Rethinking the Human “Race”

Years ago, when I was in my second year of teaching, a colleague told one of my students, in an IEP meeting, “You know, it’s called the human RACE for a reason.”

I chuckled, which earned me dirty look, as this well-meaning teacher went on to explain to the young lady that it’s a world where you eat or be eaten, and she will have to work harder, in order to have a place.

The student went on to do well, but what the teacher said never sat right with me.

Another case in point. Looking at a site with stats on my blog, it listed my largest “competitors.” Competitors? Seriously? As if one of us gets a trophy for having the most readers?

Clearly, the designer of that site didn’t get it.

Let’s take look at your typical foot race. Yeah, it’s pretty competitive for the top places. But you don’t have to go much further back, and the goal is no longer to beat out the other runners, it’s to beat your personal record. For some, it’s just to finish the race. And it doesn’t hurt you at all if the other runners beat their personal records as well. In fact, you will celebrate with them if they do. You will encourage those who are thinking about quitting the race.

Everyone who finishes the marathon, or half-marathon, gets the sticker for their car. It doesn’t matter where they placed.

If we’re living our lives trying to crush others in order to get ahead, we’re missing the point. If we’re living for nothing but personal gain, our time here is meaningless. We will accomplish nothing lasting.

If we want to change the world, we can do it. We can leave our mark, do something that matters, that lasts. But we can’t do it alone. One person is like a mere length of string, easily broken under strain, easily snapped. But woven together, the many lengths of string form an unbreakable rope.

We need each other. We need to re-establish community and build each other up. Together, we can bring an end to the mindset that the world is cutthroat place, without enough good to go around. Together, there is no limit to what we can accomplish.

Note: Please take a look at yesterday’s post, if you haven’t already. There is still room for you to join our weight loss group, if you are interested! We will get that going by the end of the week.

8 thoughts on “Rethinking the Human “Race”

  1. We see this competitiveness so much on a daily basis in the UK. I think if we all slowed down and had more consideration for each other and our differences then life would feel less pressured. I guess it’s about practising this in your own life: letting others “win”, putting others needs before our own and accepting everybody has limitations.

  2. In a professional sport like football, basketball, etc… we have a few winners and a LARGE number of ‘loosers’. While this may be perfectly acceptable in that environment, I’ve often wondered why we accept these sort of results in our society? If a church, a social club, or any similar type organization had only a couple of people that benefited and the rest suffered great loss would that be considered a successful organization? We really need to look at modern society and question the fact that a hand full of people succeed and the rest ‘fail’. I am not talking about socialism, communism, or any isms. Those don’t seem to work either. I just think we need to look hard at our systems that are producing so many unhappy and so many mentally ill and so much poverty and so much sickness. I wouldn’t call it success.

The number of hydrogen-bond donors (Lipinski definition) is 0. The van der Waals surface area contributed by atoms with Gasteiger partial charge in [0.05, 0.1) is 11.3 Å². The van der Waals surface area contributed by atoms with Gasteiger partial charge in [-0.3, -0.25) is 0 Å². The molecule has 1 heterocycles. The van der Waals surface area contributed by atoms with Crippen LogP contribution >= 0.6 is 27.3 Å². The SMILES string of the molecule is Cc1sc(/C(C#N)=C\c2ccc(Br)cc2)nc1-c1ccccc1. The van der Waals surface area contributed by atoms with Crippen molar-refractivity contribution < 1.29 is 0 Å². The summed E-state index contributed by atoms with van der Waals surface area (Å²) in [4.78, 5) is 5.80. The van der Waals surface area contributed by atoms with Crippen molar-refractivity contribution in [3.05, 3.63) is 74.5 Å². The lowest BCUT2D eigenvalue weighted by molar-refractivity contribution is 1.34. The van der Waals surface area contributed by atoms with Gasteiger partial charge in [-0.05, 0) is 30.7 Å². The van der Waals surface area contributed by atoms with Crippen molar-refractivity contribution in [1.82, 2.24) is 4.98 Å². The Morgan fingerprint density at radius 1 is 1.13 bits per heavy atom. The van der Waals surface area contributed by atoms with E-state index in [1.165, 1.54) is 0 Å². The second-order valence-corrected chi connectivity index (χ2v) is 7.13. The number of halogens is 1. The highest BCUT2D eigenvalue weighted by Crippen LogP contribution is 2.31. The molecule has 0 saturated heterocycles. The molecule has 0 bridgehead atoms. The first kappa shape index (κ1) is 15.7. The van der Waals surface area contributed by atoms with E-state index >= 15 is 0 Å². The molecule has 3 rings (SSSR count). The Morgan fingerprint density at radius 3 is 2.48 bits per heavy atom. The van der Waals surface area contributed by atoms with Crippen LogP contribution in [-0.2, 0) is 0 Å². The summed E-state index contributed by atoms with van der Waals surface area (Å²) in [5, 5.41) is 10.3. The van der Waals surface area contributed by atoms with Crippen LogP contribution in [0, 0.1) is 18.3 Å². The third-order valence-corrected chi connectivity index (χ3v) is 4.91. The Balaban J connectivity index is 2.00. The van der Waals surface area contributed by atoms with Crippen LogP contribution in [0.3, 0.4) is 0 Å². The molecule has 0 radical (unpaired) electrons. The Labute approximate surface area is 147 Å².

Dan @ ZenPresence.com

    • Wow, you could totally get me on a rant here. This is my third erase and restart…LOL…What it comes down to is that we need to forget greed, remember our humanity, and start caring for one another.

  3. Dan and Dolly said it so well, I thought I would give another perspective to this. My two oldest grand children are each 4, and they love racing each other and others. They just love to run and racing is something that involves running, but when I say they race, their races are a new one to me. Which ever one gets in the lead will at one point stop and wait for the other to catch up, then tell them it’s their turn to win. When I had a child visiting who was a little younger than them and couldn’t run as fast, the three children held hands and “raced” together. We need to continue to embrace those moments when we see children sharing the wins and encourage more of those experiences to have a lasting effect as they get older, maybe with learned empathy we can see a better world.

    • Kids do seem to look out for each other, and understand differences. I think adults tend to nurture the kids’ competitive sides. I know my 5-year-old has a lot of natural empathy and compassion (and people used to believe that kids with autism didn’t have the capacity for such things…but that’s another story…). We just need to nurture the right qualities, in our children.

  4. Ah, my Achilles heel, I have a competitive nature. I like to think it hearkens back to a time when our race needed to compete for precious resources to keep their blood line going, not just that I’m a bit over the top Having said that, I really do think life should be a series of wins for all of us. I just sometimes have to remind myself of that. Your post is a good one, I should bookmark it. By the way, you comment form hates me, it doesn’t always seem to “accept” them.

    • There is nothing wrong with a little friendly competition, as long as it stays friendly!
      Oh, and leave the e-mail field blank on the comment form. That should make it work better. I’m in the process of switching to WordPress (it’s been a slow, glitchy process), so that should eventually fix a lot of issues.

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